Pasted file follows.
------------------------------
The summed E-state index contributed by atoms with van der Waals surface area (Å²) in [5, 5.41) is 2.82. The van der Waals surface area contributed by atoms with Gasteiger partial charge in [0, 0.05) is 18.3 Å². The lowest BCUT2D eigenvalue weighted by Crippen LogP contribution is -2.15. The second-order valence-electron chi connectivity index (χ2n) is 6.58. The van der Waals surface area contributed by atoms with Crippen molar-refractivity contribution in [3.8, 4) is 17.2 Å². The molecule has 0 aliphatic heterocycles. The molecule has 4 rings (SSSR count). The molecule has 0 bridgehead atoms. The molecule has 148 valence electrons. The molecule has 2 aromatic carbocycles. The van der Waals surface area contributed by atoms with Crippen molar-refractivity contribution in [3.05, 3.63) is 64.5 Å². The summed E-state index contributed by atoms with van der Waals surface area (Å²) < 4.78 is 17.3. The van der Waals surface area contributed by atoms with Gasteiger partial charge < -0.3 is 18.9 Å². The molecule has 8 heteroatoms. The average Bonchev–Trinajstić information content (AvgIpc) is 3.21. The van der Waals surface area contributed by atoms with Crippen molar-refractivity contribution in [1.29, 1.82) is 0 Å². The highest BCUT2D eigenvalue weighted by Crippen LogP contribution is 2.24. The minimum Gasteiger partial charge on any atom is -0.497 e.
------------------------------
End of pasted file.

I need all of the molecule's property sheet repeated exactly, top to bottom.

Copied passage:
The summed E-state index contributed by atoms with van der Waals surface area (Å²) in [5, 5.41) is 2.82. The van der Waals surface area contributed by atoms with Gasteiger partial charge in [0, 0.05) is 18.3 Å². The lowest BCUT2D eigenvalue weighted by Crippen LogP contribution is -2.15. The second-order valence-electron chi connectivity index (χ2n) is 6.58. The van der Waals surface area contributed by atoms with Crippen molar-refractivity contribution in [3.8, 4) is 17.2 Å². The molecule has 0 aliphatic heterocycles. The molecule has 4 rings (SSSR count). The molecule has 0 bridgehead atoms. The molecule has 148 valence electrons. The molecule has 2 aromatic carbocycles. The van der Waals surface area contributed by atoms with Crippen molar-refractivity contribution in [3.05, 3.63) is 64.5 Å². The summed E-state index contributed by atoms with van der Waals surface area (Å²) < 4.78 is 17.3. The van der Waals surface area contributed by atoms with Gasteiger partial charge < -0.3 is 18.9 Å². The molecule has 8 heteroatoms. The average Bonchev–Trinajstić information content (AvgIpc) is 3.21. The van der Waals surface area contributed by atoms with Crippen molar-refractivity contribution in [1.29, 1.82) is 0 Å². The highest BCUT2D eigenvalue weighted by Crippen LogP contribution is 2.24. The minimum Gasteiger partial charge on any atom is -0.497 e.